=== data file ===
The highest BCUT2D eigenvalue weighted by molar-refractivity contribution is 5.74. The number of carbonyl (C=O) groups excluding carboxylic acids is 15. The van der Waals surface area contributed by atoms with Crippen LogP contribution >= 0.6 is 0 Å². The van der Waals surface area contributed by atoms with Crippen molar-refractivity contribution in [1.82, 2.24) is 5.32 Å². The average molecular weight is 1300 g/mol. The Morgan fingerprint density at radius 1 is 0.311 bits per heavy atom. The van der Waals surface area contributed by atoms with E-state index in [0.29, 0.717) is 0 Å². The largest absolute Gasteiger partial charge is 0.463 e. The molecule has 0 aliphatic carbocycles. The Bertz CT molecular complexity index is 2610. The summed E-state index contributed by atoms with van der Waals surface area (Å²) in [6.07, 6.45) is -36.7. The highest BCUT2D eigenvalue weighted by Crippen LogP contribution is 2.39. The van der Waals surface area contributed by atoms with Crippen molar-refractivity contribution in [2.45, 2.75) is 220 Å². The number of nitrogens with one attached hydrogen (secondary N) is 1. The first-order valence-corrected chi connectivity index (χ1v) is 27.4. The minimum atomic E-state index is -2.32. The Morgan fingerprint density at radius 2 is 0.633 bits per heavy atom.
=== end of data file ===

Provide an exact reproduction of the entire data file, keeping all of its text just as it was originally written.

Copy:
The highest BCUT2D eigenvalue weighted by molar-refractivity contribution is 5.74. The number of carbonyl (C=O) groups excluding carboxylic acids is 15. The van der Waals surface area contributed by atoms with Crippen LogP contribution >= 0.6 is 0 Å². The van der Waals surface area contributed by atoms with Crippen molar-refractivity contribution in [1.82, 2.24) is 5.32 Å². The average molecular weight is 1300 g/mol. The Morgan fingerprint density at radius 1 is 0.311 bits per heavy atom. The van der Waals surface area contributed by atoms with E-state index in [0.29, 0.717) is 0 Å². The largest absolute Gasteiger partial charge is 0.463 e. The molecule has 0 aliphatic carbocycles. The Bertz CT molecular complexity index is 2610. The summed E-state index contributed by atoms with van der Waals surface area (Å²) in [6.07, 6.45) is -36.7. The highest BCUT2D eigenvalue weighted by Crippen LogP contribution is 2.39. The van der Waals surface area contributed by atoms with Crippen molar-refractivity contribution in [2.45, 2.75) is 220 Å². The number of nitrogens with one attached hydrogen (secondary N) is 1. The first-order valence-corrected chi connectivity index (χ1v) is 27.4. The minimum atomic E-state index is -2.32. The Morgan fingerprint density at radius 2 is 0.633 bits per heavy atom.